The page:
Category: Art & Design
A-Symmetry as Semiotic of European Evolutionary Advance
His colleagues noted that some species of crabs have asymmetrical appendages, one being larger than the other, but when one of the pair was lost, another grew back in mirror image to the other. To this they were disposed to ask, how did the crab gain symmetry?
Through the extended analysis, Bateson hypothesized that his colleagues had been asking the wrong question. They should rather have been asking, “how did the crab lose asymmetry?”
It was in fact, in the course of this very investigation into the biological laws of symmetry that William Bateson first coined the term “genetics.”
The rule by itself is not of particular relevance to our concerns for European ontology and nationalism. However, steps taken in ecological and cybernetic analysis and arrival at Bateson’s rule of morphology do have significant implications, suggesting hypotheses for semiotics of ecological (and ontological) correction - including of human ecology.
Posted by DanielS on Sunday, January 26, 2014 at 06:29 PM in Activism, Anthropology, Anti-racism and white genocide, Art & Design, Conservatism, Demographics, Environmentalism & Global Warming, Ethnicity and Ethnic Genetic Interests, Genetics & Human Bio-Diversity, Origin of Man, Social Sciences, The Ontology Project, White Nationalism
I came upon the work of Frederick Parker-Rhodes in my quest for the ideal computer language, which I have elsewhere on MR discussed in relation to Heidegger’s “as” structure and GW’s ontology project. Recent work in theoretical physics has provided empirical validation to his “wildly eccentric” views—which managed to provide a priori derivations of the dimensionless scaling constants of physics from his ontology detailed in his book “The Theory of Indistinguishables”. To be brief, there is his “combinatorial hierarchy” that derives from FRP’s attempt to find the underlying mathematical structure of what he called “wholesight”.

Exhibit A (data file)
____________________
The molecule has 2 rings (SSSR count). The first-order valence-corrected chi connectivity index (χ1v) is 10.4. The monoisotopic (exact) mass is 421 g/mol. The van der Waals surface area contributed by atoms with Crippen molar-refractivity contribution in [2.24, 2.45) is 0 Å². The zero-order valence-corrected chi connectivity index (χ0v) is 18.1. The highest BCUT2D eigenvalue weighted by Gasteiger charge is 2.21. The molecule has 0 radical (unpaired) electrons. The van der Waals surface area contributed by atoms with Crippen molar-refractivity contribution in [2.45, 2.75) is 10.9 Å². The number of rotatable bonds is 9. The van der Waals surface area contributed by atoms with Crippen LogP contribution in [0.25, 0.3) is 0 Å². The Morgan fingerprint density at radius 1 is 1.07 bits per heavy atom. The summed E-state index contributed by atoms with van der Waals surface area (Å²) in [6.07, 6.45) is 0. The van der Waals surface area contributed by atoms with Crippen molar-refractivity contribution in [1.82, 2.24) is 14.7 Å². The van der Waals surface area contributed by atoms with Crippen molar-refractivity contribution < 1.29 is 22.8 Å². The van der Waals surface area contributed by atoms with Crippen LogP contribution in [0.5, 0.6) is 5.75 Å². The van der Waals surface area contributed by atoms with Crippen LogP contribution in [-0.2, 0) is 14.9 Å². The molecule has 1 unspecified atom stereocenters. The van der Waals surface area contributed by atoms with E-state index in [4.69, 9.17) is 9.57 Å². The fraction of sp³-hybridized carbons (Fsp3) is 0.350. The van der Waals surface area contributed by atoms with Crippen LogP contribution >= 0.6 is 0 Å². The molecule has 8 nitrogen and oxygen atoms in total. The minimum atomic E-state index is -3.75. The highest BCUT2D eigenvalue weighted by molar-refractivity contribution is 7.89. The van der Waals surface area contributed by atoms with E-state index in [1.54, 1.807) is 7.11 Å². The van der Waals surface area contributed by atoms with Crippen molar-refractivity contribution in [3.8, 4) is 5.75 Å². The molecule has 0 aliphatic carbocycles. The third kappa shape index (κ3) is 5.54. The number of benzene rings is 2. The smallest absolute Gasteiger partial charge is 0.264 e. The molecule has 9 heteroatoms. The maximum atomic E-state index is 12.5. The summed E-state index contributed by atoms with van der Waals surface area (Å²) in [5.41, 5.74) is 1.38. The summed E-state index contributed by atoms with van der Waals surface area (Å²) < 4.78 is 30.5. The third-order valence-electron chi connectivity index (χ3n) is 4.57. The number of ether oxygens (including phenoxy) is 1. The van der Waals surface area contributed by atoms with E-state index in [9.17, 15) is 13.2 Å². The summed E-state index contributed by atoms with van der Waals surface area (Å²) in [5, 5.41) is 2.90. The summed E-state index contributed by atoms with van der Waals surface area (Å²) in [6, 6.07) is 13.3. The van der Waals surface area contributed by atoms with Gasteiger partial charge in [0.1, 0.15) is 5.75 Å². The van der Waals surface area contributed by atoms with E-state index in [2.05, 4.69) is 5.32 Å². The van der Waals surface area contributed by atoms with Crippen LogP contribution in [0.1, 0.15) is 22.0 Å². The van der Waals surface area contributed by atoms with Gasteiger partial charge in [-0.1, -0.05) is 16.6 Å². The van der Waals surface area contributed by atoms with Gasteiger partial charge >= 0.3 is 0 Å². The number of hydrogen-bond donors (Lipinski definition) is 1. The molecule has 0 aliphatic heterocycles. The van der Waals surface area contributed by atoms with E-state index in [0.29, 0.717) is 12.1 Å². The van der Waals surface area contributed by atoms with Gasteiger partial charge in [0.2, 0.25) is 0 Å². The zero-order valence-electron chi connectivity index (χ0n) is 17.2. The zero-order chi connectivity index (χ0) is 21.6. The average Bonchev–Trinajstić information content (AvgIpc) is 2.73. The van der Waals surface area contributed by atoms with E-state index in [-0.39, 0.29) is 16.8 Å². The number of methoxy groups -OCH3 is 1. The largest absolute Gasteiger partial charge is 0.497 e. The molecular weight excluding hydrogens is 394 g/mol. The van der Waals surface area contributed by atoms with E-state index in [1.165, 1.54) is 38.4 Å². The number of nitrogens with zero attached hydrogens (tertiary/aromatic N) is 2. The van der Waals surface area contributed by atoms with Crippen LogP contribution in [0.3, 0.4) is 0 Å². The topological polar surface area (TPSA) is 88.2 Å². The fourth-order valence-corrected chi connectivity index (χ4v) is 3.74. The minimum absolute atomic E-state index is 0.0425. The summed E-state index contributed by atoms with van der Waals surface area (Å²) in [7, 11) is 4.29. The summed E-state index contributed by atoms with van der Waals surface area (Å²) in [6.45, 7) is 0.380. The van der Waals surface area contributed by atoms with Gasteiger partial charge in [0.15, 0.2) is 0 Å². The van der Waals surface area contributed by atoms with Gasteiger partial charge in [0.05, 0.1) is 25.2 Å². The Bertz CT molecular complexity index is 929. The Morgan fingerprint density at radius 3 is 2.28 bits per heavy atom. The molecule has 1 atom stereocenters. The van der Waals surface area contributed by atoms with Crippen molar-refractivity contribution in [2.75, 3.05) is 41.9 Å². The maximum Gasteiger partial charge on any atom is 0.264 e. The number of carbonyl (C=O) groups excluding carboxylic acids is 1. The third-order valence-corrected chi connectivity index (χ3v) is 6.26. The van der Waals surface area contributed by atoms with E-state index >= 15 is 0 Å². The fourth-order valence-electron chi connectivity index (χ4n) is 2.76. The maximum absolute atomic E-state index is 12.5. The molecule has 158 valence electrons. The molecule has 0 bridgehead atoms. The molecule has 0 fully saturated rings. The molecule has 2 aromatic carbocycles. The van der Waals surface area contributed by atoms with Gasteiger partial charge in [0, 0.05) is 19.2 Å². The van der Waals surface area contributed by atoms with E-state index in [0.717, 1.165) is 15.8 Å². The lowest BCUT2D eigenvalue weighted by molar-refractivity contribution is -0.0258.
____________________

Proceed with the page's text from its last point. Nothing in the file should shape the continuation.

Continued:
Below the fold is an excerpt from “Wholesight: The Spirit Quest” by Frederick Parker-Rodes…
Posted by James Bowery on Monday, February 4, 2013 at 01:08 AM in Art & Design, Christianity, Economics & Finance, Environmentalism & Global Warming, Global Elitism, Globalisation, Science & Technology, Social Sciences, The Ontology Project
by David Hamilton
There is confusion about what art is. The qualities that make something art are intrinsic, not external. It is the artifice, the organising of elements, perspective, choice of colour etc, that make it art. The result is obtained by transforming reality and thus nature through human imagination and emotion and is realised by skill and technique.
The word Beauty (or beautiful) is descriptive if used as an adjective to express the response of the beholder to an object, or if used within a clear context; if used as an abstract noun it is universal, and therefore meaningless.
A significant difference between contemporary art and traditional art is the split between form and meaning. This Cartesian duality is the split between mind and body, subject and form. The split is in all the various forms and styles and substance and meaning, of the respective art forms. In architecture contemporary buildings look like objects they are not which is why they are given comic nicknames - The Gerkhin, The Cheese Grater, or Liverpool’s Catholic Cathedral, The Mersey Funnel (aka Liverpool Metropolitcan Cathedral). The form is not related to function - the interior of a modern cathedral could be anywhere.
Traditional art develops within traditional forms and it develops the forms. In his Christian paintings of the fifties Dali adapted forms to his individual vision but they are recognisably traditional forms. Dali was a genius - contemporary artists are not. They need to shock to get recognition. Real Art grows out of tradition and provides sustenance, spiritual or worldly, for people rather than negative emotions like shock or offence that are harmful.
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